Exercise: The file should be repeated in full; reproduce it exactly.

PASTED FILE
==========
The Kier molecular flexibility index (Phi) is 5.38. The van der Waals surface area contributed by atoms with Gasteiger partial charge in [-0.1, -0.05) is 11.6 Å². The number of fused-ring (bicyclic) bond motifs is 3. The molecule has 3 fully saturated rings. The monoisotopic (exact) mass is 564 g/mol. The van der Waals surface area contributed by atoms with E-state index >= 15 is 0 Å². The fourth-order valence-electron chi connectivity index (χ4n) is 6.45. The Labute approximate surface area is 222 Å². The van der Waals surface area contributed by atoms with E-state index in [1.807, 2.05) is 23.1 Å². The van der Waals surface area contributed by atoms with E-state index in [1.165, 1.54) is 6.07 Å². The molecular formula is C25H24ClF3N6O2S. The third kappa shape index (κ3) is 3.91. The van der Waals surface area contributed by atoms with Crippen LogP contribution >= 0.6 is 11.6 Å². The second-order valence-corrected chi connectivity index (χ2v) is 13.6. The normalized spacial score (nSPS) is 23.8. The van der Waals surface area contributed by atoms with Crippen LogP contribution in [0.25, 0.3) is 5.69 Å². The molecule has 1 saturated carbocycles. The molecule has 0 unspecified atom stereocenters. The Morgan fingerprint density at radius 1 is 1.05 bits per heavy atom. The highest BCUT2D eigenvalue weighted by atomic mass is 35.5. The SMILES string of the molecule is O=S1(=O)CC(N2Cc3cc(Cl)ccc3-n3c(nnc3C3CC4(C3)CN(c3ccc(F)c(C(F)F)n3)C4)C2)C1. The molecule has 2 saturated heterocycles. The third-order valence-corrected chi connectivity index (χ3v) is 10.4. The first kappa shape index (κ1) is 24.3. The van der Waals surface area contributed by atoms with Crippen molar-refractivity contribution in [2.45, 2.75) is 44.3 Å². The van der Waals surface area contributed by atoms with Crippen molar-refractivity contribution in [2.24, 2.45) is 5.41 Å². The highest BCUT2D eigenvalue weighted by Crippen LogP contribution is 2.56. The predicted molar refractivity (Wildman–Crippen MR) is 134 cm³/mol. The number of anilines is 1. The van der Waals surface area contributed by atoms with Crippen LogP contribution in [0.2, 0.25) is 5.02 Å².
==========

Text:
The Kier molecular flexibility index (Phi) is 5.38. The van der Waals surface area contributed by atoms with Gasteiger partial charge in [-0.1, -0.05) is 11.6 Å². The number of fused-ring (bicyclic) bond motifs is 3. The molecule has 3 fully saturated rings. The monoisotopic (exact) mass is 564 g/mol. The van der Waals surface area contributed by atoms with E-state index >= 15 is 0 Å². The fourth-order valence-electron chi connectivity index (χ4n) is 6.45. The Labute approximate surface area is 222 Å². The van der Waals surface area contributed by atoms with E-state index in [1.807, 2.05) is 23.1 Å². The van der Waals surface area contributed by atoms with E-state index in [1.165, 1.54) is 6.07 Å². The molecular formula is C25H24ClF3N6O2S. The third kappa shape index (κ3) is 3.91. The van der Waals surface area contributed by atoms with Crippen LogP contribution >= 0.6 is 11.6 Å². The second-order valence-corrected chi connectivity index (χ2v) is 13.6. The normalized spacial score (nSPS) is 23.8. The van der Waals surface area contributed by atoms with Crippen LogP contribution in [0.25, 0.3) is 5.69 Å². The molecule has 1 saturated carbocycles. The molecule has 0 unspecified atom stereocenters. The Morgan fingerprint density at radius 1 is 1.05 bits per heavy atom. The highest BCUT2D eigenvalue weighted by atomic mass is 35.5. The SMILES string of the molecule is O=S1(=O)CC(N2Cc3cc(Cl)ccc3-n3c(nnc3C3CC4(C3)CN(c3ccc(F)c(C(F)F)n3)C4)C2)C1. The molecule has 2 saturated heterocycles. The third-order valence-corrected chi connectivity index (χ3v) is 10.4. The first kappa shape index (κ1) is 24.3. The van der Waals surface area contributed by atoms with Crippen molar-refractivity contribution in [2.45, 2.75) is 44.3 Å². The van der Waals surface area contributed by atoms with Crippen molar-refractivity contribution in [2.24, 2.45) is 5.41 Å². The highest BCUT2D eigenvalue weighted by Crippen LogP contribution is 2.56. The predicted molar refractivity (Wildman–Crippen MR) is 134 cm³/mol. The number of anilines is 1. The van der Waals surface area contributed by atoms with Crippen LogP contribution in [0.2, 0.25) is 5.02 Å².